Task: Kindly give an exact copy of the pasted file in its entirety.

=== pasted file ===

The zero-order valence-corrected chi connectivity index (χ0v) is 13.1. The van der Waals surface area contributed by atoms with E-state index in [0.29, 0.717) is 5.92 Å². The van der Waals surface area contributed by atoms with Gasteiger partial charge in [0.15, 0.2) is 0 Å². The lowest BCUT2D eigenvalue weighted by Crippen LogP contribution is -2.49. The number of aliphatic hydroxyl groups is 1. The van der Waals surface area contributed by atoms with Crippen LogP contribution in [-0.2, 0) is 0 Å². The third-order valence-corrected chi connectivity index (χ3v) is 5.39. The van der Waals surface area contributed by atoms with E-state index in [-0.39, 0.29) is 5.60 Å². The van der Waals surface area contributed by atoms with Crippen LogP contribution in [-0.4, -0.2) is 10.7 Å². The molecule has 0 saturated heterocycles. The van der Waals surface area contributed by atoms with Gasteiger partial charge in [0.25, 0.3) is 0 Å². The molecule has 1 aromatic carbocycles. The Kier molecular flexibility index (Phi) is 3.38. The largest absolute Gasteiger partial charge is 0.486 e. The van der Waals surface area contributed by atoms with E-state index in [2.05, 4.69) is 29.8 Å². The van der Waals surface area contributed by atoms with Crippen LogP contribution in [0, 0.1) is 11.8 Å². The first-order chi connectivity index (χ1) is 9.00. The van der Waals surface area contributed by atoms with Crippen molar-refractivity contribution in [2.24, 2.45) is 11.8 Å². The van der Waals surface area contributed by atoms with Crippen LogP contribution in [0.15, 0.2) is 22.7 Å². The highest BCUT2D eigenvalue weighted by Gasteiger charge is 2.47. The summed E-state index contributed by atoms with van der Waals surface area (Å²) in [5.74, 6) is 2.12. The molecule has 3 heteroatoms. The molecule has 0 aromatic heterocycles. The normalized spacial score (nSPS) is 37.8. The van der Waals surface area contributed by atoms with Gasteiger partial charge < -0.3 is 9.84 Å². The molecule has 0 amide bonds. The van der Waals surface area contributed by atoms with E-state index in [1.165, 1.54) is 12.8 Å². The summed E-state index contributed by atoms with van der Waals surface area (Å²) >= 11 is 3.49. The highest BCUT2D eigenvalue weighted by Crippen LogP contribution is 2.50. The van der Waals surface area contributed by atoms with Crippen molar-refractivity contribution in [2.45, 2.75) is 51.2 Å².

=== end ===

The zero-order valence-corrected chi connectivity index (χ0v) is 13.1. The van der Waals surface area contributed by atoms with E-state index in [0.29, 0.717) is 5.92 Å². The van der Waals surface area contributed by atoms with Gasteiger partial charge in [0.15, 0.2) is 0 Å². The lowest BCUT2D eigenvalue weighted by Crippen LogP contribution is -2.49. The number of aliphatic hydroxyl groups is 1. The van der Waals surface area contributed by atoms with Crippen LogP contribution in [-0.2, 0) is 0 Å². The third-order valence-corrected chi connectivity index (χ3v) is 5.39. The van der Waals surface area contributed by atoms with E-state index in [-0.39, 0.29) is 5.60 Å². The van der Waals surface area contributed by atoms with Crippen LogP contribution in [-0.4, -0.2) is 10.7 Å². The molecule has 0 saturated heterocycles. The van der Waals surface area contributed by atoms with Gasteiger partial charge in [0.25, 0.3) is 0 Å². The molecule has 1 aromatic carbocycles. The Kier molecular flexibility index (Phi) is 3.38. The largest absolute Gasteiger partial charge is 0.486 e. The van der Waals surface area contributed by atoms with E-state index in [2.05, 4.69) is 29.8 Å². The van der Waals surface area contributed by atoms with Crippen LogP contribution in [0, 0.1) is 11.8 Å². The first-order chi connectivity index (χ1) is 9.00. The van der Waals surface area contributed by atoms with Crippen molar-refractivity contribution in [2.24, 2.45) is 11.8 Å². The van der Waals surface area contributed by atoms with Crippen LogP contribution in [0.15, 0.2) is 22.7 Å². The highest BCUT2D eigenvalue weighted by Gasteiger charge is 2.47. The summed E-state index contributed by atoms with van der Waals surface area (Å²) in [5.74, 6) is 2.12. The molecule has 3 heteroatoms. The molecule has 0 aromatic heterocycles. The normalized spacial score (nSPS) is 37.8. The van der Waals surface area contributed by atoms with Gasteiger partial charge < -0.3 is 9.84 Å². The molecule has 0 amide bonds. The van der Waals surface area contributed by atoms with E-state index in [1.165, 1.54) is 12.8 Å². The summed E-state index contributed by atoms with van der Waals surface area (Å²) >= 11 is 3.49. The highest BCUT2D eigenvalue weighted by Crippen LogP contribution is 2.50. The van der Waals surface area contributed by atoms with Crippen molar-refractivity contribution in [2.45, 2.75) is 51.2 Å².